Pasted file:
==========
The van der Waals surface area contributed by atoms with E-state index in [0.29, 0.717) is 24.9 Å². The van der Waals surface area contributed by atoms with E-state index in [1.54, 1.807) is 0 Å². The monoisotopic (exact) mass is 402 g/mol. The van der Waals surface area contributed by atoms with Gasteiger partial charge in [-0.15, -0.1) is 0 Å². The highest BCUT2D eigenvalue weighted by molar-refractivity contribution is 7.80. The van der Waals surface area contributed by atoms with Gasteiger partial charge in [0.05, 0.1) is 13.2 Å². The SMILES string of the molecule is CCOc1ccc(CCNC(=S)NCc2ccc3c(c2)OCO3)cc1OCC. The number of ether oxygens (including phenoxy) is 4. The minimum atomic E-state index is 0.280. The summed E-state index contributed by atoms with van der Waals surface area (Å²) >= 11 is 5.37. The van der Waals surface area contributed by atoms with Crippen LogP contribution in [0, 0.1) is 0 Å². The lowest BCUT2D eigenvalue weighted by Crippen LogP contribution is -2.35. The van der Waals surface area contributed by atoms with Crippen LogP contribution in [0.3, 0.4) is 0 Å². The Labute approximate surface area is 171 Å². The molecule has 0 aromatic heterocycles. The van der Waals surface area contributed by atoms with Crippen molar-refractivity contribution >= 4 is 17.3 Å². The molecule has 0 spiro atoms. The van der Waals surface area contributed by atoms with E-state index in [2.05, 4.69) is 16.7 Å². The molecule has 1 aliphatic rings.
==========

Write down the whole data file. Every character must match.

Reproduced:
The van der Waals surface area contributed by atoms with E-state index in [0.29, 0.717) is 24.9 Å². The van der Waals surface area contributed by atoms with E-state index in [1.54, 1.807) is 0 Å². The monoisotopic (exact) mass is 402 g/mol. The van der Waals surface area contributed by atoms with Gasteiger partial charge in [-0.15, -0.1) is 0 Å². The highest BCUT2D eigenvalue weighted by molar-refractivity contribution is 7.80. The van der Waals surface area contributed by atoms with Gasteiger partial charge in [0.05, 0.1) is 13.2 Å². The SMILES string of the molecule is CCOc1ccc(CCNC(=S)NCc2ccc3c(c2)OCO3)cc1OCC. The number of ether oxygens (including phenoxy) is 4. The minimum atomic E-state index is 0.280. The summed E-state index contributed by atoms with van der Waals surface area (Å²) >= 11 is 5.37. The van der Waals surface area contributed by atoms with Crippen LogP contribution in [0, 0.1) is 0 Å². The lowest BCUT2D eigenvalue weighted by Crippen LogP contribution is -2.35. The van der Waals surface area contributed by atoms with Crippen LogP contribution in [0.3, 0.4) is 0 Å². The Labute approximate surface area is 171 Å². The molecule has 0 aromatic heterocycles. The van der Waals surface area contributed by atoms with Crippen molar-refractivity contribution >= 4 is 17.3 Å². The molecule has 0 spiro atoms. The van der Waals surface area contributed by atoms with E-state index in [2.05, 4.69) is 16.7 Å². The molecule has 1 aliphatic rings.